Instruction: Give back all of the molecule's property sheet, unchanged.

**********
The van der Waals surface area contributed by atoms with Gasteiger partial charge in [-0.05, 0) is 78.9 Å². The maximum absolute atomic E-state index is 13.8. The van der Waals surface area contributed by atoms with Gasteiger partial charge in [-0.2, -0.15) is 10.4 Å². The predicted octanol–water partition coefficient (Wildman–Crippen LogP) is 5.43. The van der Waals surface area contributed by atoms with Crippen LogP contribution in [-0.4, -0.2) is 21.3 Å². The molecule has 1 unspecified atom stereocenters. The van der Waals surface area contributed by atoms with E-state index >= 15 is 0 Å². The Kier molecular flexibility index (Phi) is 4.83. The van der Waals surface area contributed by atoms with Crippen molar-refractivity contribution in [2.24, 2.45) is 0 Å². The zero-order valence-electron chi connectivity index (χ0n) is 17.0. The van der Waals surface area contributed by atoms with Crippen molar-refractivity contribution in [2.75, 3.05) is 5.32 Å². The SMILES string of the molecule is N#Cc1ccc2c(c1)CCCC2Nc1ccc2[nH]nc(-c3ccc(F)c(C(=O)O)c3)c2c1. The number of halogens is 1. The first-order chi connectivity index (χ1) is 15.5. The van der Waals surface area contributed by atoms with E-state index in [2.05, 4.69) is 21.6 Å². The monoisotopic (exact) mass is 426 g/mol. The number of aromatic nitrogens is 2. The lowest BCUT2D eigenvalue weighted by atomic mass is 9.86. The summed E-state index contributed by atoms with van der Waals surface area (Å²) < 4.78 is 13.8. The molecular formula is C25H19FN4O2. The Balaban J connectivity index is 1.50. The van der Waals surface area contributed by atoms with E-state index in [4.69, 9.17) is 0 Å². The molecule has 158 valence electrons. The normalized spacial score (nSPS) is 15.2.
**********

The van der Waals surface area contributed by atoms with Gasteiger partial charge in [-0.05, 0) is 78.9 Å². The maximum absolute atomic E-state index is 13.8. The van der Waals surface area contributed by atoms with Gasteiger partial charge in [-0.2, -0.15) is 10.4 Å². The predicted octanol–water partition coefficient (Wildman–Crippen LogP) is 5.43. The van der Waals surface area contributed by atoms with Crippen LogP contribution in [-0.4, -0.2) is 21.3 Å². The molecule has 1 unspecified atom stereocenters. The van der Waals surface area contributed by atoms with E-state index >= 15 is 0 Å². The Kier molecular flexibility index (Phi) is 4.83. The van der Waals surface area contributed by atoms with Crippen molar-refractivity contribution in [2.24, 2.45) is 0 Å². The zero-order valence-electron chi connectivity index (χ0n) is 17.0. The van der Waals surface area contributed by atoms with Crippen molar-refractivity contribution in [2.75, 3.05) is 5.32 Å². The SMILES string of the molecule is N#Cc1ccc2c(c1)CCCC2Nc1ccc2[nH]nc(-c3ccc(F)c(C(=O)O)c3)c2c1. The number of halogens is 1. The first-order chi connectivity index (χ1) is 15.5. The van der Waals surface area contributed by atoms with E-state index in [2.05, 4.69) is 21.6 Å². The monoisotopic (exact) mass is 426 g/mol. The number of aromatic nitrogens is 2. The lowest BCUT2D eigenvalue weighted by atomic mass is 9.86. The summed E-state index contributed by atoms with van der Waals surface area (Å²) < 4.78 is 13.8. The molecular formula is C25H19FN4O2. The Balaban J connectivity index is 1.50. The van der Waals surface area contributed by atoms with E-state index in [4.69, 9.17) is 0 Å². The molecule has 158 valence electrons. The normalized spacial score (nSPS) is 15.2.